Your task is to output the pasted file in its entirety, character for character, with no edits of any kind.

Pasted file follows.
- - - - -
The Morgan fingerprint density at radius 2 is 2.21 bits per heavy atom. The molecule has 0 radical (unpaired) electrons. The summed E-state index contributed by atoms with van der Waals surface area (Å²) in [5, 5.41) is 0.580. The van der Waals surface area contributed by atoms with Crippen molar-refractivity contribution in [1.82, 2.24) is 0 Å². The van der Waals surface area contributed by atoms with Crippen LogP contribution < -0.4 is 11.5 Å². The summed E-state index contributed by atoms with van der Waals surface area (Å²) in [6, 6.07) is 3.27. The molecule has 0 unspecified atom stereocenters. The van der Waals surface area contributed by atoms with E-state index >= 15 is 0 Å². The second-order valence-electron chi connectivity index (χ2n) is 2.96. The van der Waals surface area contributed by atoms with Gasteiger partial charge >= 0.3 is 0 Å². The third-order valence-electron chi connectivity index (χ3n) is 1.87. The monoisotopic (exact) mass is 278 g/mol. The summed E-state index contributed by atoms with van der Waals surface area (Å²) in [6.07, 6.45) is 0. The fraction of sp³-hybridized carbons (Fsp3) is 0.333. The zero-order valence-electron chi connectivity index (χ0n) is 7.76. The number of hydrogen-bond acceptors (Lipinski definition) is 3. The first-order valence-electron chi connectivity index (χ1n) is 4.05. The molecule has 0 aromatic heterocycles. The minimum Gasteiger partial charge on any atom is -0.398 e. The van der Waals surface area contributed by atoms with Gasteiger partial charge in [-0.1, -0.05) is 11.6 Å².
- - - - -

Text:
The Morgan fingerprint density at radius 2 is 2.21 bits per heavy atom. The molecule has 0 radical (unpaired) electrons. The summed E-state index contributed by atoms with van der Waals surface area (Å²) in [5, 5.41) is 0.580. The van der Waals surface area contributed by atoms with Crippen molar-refractivity contribution in [1.82, 2.24) is 0 Å². The van der Waals surface area contributed by atoms with Crippen LogP contribution < -0.4 is 11.5 Å². The summed E-state index contributed by atoms with van der Waals surface area (Å²) in [6, 6.07) is 3.27. The molecule has 0 unspecified atom stereocenters. The van der Waals surface area contributed by atoms with E-state index >= 15 is 0 Å². The second-order valence-electron chi connectivity index (χ2n) is 2.96. The van der Waals surface area contributed by atoms with Gasteiger partial charge >= 0.3 is 0 Å². The third-order valence-electron chi connectivity index (χ3n) is 1.87. The monoisotopic (exact) mass is 278 g/mol. The summed E-state index contributed by atoms with van der Waals surface area (Å²) in [6.07, 6.45) is 0. The fraction of sp³-hybridized carbons (Fsp3) is 0.333. The zero-order valence-electron chi connectivity index (χ0n) is 7.76. The number of hydrogen-bond acceptors (Lipinski definition) is 3. The first-order valence-electron chi connectivity index (χ1n) is 4.05. The molecule has 0 aromatic heterocycles. The minimum Gasteiger partial charge on any atom is -0.398 e. The van der Waals surface area contributed by atoms with Gasteiger partial charge in [-0.1, -0.05) is 11.6 Å².